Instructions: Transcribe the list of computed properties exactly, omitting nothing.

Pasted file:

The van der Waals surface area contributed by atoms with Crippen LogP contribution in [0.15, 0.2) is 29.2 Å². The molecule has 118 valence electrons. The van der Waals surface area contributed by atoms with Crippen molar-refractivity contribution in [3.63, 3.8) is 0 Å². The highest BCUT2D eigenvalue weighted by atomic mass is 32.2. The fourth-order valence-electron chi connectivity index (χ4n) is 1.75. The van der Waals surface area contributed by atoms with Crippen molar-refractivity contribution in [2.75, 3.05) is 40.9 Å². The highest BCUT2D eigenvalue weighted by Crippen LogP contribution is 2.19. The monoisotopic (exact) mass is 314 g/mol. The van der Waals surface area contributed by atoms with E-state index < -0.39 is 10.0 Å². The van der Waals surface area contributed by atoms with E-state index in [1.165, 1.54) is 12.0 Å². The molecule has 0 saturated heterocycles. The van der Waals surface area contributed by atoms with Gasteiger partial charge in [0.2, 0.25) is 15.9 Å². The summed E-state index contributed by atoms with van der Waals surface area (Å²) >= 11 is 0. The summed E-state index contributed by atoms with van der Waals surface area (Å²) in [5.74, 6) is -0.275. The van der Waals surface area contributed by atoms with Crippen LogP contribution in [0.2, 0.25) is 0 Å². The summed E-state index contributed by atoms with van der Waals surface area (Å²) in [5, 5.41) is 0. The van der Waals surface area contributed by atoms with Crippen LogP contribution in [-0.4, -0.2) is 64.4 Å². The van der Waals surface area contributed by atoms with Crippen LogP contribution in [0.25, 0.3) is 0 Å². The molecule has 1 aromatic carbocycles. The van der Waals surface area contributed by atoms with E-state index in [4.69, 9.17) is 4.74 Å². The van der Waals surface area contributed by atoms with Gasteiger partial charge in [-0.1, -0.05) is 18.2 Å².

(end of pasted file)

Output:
The van der Waals surface area contributed by atoms with Crippen LogP contribution in [0.15, 0.2) is 29.2 Å². The molecule has 118 valence electrons. The van der Waals surface area contributed by atoms with Crippen molar-refractivity contribution in [3.63, 3.8) is 0 Å². The highest BCUT2D eigenvalue weighted by atomic mass is 32.2. The fourth-order valence-electron chi connectivity index (χ4n) is 1.75. The van der Waals surface area contributed by atoms with Crippen molar-refractivity contribution in [2.75, 3.05) is 40.9 Å². The highest BCUT2D eigenvalue weighted by Crippen LogP contribution is 2.19. The monoisotopic (exact) mass is 314 g/mol. The van der Waals surface area contributed by atoms with E-state index < -0.39 is 10.0 Å². The van der Waals surface area contributed by atoms with E-state index in [1.165, 1.54) is 12.0 Å². The molecule has 0 saturated heterocycles. The van der Waals surface area contributed by atoms with Gasteiger partial charge in [0.2, 0.25) is 15.9 Å². The summed E-state index contributed by atoms with van der Waals surface area (Å²) >= 11 is 0. The summed E-state index contributed by atoms with van der Waals surface area (Å²) in [5.74, 6) is -0.275. The van der Waals surface area contributed by atoms with Crippen LogP contribution in [0.2, 0.25) is 0 Å². The summed E-state index contributed by atoms with van der Waals surface area (Å²) in [5, 5.41) is 0. The van der Waals surface area contributed by atoms with Crippen LogP contribution in [-0.4, -0.2) is 64.4 Å². The van der Waals surface area contributed by atoms with Crippen LogP contribution in [0.25, 0.3) is 0 Å². The molecule has 1 aromatic carbocycles. The van der Waals surface area contributed by atoms with E-state index in [4.69, 9.17) is 4.74 Å². The van der Waals surface area contributed by atoms with Gasteiger partial charge in [-0.1, -0.05) is 18.2 Å².